My interest is in formal thought. There are many reasons why this is so, but part of the reason is that I see now that a lack of rigor, a lack of the ability to think formally is not only contributing to poor math learning, but is a general problem with understanding science and adopting a habit of thinking critically.

It was fun, for a while to believe in UFOs and such, but I felt horribly betrayed by publishers when I realized that so much of it is bullshit. I could have spent my time reading about true wonders of the universe, and those are myriad. We all have a responsibility to intellectual rigor that applies to varying degrees in everything we do. It is an ethical issue.

I want to understand how people think, how they learn, and how better to help them build knowledge. If you ask me to define “knowledge” I will say that for the purposes of this discussion, I have two definitions. Philosophically and skeptically, knowledge is justified true belief. And learning deals with both figuring out if your beliefs are true and also learning how to justify them. But there is very basic knowledge of science and mathematics that even now are not making it into the population in a way that allows these people to understand their world more deeply. I would like to help correct that.

I have not decided what my exact focus is yet, but I feel I have a good deal of theory to get through before I concentrate on that point.

I’ve agreed to participate in this group blog where I understand there will be many voices contributing to a conversation about the graduate student experience. Knowing some of my fellows, I expect there will be many harsh comments, and I welcome seeing honest passion and frustration expressed here and an attitude that everyone is responsible for his own opinion.

I, like Derek, will probably also use this as a dump for concepts that either strike me as particularly surprising or interesting. As I have a strong interest in politics and policy, you’ll probably see news stories every so often. I welcome all comments and discussion. And I hope this site can be an honest place to vent, to learn and to help get through this experience.

Posted by: silentj | August 22, 2009


Let me just get this out of the way immediately: I am way less science-y or professor-like than Derek, and probably less also than any other contributor to this blog.  However, I may also be the only one here for whom the title of “doctor” will not include air quotes in verbal description.  So y’all can just suck on my big M.D.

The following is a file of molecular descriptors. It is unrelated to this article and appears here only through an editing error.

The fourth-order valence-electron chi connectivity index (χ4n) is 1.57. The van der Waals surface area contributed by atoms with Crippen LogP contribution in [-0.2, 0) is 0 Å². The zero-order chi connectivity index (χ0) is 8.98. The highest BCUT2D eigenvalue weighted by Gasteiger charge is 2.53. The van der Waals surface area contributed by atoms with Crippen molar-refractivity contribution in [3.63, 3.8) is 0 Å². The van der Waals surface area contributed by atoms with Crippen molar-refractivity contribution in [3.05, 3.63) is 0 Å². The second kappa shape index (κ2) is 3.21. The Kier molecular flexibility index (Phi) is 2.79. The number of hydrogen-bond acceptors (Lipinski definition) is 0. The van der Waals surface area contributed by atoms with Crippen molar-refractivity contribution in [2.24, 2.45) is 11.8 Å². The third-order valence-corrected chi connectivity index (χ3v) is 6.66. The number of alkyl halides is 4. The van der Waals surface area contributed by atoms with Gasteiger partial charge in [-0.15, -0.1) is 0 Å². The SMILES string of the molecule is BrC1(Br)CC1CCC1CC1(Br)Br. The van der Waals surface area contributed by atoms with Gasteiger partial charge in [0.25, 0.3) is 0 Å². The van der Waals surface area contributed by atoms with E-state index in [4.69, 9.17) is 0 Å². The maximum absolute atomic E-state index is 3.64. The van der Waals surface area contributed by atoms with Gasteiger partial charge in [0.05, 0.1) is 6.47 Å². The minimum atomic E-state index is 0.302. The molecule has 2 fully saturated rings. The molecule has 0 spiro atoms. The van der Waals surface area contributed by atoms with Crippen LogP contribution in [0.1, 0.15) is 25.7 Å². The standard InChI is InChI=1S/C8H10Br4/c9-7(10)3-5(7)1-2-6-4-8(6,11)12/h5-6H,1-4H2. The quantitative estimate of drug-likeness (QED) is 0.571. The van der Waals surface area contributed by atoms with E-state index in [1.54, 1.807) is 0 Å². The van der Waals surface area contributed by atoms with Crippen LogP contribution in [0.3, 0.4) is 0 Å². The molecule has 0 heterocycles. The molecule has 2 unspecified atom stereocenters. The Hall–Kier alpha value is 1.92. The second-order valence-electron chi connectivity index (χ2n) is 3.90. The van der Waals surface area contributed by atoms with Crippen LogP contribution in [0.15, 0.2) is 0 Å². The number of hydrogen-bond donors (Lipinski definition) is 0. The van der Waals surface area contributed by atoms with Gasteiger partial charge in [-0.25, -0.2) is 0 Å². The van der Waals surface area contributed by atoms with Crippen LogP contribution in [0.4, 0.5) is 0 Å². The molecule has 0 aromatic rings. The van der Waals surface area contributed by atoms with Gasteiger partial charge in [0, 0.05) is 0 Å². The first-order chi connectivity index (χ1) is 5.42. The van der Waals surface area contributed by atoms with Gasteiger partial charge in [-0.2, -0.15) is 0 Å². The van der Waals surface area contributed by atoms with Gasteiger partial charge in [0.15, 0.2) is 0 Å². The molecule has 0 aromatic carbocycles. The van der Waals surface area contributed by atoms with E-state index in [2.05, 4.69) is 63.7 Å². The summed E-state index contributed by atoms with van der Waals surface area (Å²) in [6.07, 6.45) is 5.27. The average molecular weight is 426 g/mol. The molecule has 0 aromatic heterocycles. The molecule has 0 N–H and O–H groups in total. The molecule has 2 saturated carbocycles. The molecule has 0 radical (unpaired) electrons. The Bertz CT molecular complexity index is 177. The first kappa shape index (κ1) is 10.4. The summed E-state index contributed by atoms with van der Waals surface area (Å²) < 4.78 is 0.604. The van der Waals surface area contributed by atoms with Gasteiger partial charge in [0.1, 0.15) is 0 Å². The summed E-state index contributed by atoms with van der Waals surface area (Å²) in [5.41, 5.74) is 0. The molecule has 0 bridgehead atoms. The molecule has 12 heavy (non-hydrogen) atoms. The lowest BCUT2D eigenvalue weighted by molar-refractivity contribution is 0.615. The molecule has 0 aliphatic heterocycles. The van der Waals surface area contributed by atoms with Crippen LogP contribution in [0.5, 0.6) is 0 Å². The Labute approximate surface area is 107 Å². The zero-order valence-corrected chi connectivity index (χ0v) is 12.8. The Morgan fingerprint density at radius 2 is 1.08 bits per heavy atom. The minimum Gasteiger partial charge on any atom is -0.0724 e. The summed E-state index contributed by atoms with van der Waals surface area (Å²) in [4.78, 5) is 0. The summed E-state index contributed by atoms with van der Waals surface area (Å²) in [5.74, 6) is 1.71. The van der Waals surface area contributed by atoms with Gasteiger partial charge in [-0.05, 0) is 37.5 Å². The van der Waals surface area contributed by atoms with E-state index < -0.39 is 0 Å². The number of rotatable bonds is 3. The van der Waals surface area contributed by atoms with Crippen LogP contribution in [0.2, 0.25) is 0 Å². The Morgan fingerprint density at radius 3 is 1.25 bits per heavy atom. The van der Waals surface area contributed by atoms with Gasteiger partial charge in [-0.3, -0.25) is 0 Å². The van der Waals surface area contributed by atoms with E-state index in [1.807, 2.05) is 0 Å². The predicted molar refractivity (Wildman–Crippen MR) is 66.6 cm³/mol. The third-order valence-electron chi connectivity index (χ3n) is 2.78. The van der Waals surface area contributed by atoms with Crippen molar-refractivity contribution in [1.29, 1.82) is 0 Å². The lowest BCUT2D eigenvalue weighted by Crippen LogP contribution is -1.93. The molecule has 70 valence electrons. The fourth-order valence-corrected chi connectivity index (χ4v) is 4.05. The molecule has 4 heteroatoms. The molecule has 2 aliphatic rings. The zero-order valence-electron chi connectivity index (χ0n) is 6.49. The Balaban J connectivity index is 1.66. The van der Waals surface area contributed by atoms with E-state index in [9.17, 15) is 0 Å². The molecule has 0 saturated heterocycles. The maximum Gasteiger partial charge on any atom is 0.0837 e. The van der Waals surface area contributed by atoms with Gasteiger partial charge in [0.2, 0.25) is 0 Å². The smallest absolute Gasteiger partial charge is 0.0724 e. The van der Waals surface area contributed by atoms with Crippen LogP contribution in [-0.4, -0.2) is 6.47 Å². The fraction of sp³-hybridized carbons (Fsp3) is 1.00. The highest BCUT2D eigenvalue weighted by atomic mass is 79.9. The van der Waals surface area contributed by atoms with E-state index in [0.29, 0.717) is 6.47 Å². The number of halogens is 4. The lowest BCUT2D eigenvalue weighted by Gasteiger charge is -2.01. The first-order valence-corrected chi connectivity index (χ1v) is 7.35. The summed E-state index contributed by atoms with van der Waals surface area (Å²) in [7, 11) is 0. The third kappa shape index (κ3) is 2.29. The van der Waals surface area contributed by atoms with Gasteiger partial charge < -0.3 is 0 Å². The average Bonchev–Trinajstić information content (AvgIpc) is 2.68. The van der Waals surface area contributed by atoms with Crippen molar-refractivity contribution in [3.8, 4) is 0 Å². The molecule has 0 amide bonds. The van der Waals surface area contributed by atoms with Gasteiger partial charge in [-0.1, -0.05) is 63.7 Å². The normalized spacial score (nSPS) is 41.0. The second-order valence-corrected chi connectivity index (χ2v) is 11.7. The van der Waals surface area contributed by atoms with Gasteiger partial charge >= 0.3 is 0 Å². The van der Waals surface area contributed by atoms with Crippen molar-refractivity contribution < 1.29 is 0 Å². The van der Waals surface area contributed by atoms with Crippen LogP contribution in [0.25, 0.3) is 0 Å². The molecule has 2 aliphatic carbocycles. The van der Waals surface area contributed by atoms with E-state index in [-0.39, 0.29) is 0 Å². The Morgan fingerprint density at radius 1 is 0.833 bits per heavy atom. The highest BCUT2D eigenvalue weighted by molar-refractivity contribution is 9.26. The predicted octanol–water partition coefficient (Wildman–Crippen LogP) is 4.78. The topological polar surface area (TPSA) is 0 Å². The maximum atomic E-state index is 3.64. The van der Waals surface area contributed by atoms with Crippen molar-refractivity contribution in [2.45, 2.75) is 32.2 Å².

Yes, anyway, now that that’s out of the way.  Hello.  My name is Arija.  For information on how to pronounce that, please refer to the “about me” section of my personal blog.  I am a Yale graduate with a degree in anthropology, former literary agent, onetime perpetuator of sublimely stupid internet memes, expert children wrangler, and now a first year medical student with the white coat — embroidered — to prove it.

I’m an avid fan of books, more as collector pieces than actual reading — I do most of my reading on the internet and in expensive paperbacks with titles like “Neuroanatomy: An Atlas of Structures, Sections, and Systems” (Haines 2007).  I’m an inveterate consumer of science fiction; I prefer the space/aliens/future face-eating technology subgenres, but I’m curious about almost all of it.  Except for the vampire shit.  I can’t stand that garbage.  Also steampunk.  What the fuck?  I also live and die for karaoke and grueling bike rides.

Medically, I’m most interested in women’s health, especially as it relates to elementary and secondary education — I’m really excited to get religion and its evil spawn, abstinence-only sex education, out of American public schools forever.  At this point, I’m most strongly considering a residency in pediatrics and/or adolescent medicine.  That’s right, I want to deal with your slutty, cranky 13-year-olds; in fact, I can’t wait to.  I am constantly amazed at the negative reaction I get to this statement, to which I reply with incredulity, “What are you gaining by criticizing this?  Wouldn’t you rather send your kids to someone who actually wants to deal with them?” I’m also, like many people who lived in the squalid real world for a while before returning to the warm breast of academia, interested in extending health coverage to everyone, or at least in a more egalitarian fashion.  Feel free to ask me my opinions on health care reform.  Let me just catch up on my reading first.

I currently live in a city I like to call New England’s Rising Shithole, drive a really stupid car that I have a lot of affection for, drink coffee with cream and no sugar, shy away from physical contact and affection, and prefer my iPhone to human company.  I’ve tried to classify my personality according to the Myers-Briggs test several times but am always frustrated at having to choose between only two answers, neither of which ever accurately describes my brain.  I consider myself intelligent and love being in the company of even more intelligent folks, hence my participation in this blog which I’m guessing will be spotty, but I’m really trying, no seriously guys.  Please call me out on my shit, as I’ll be doing the same for you.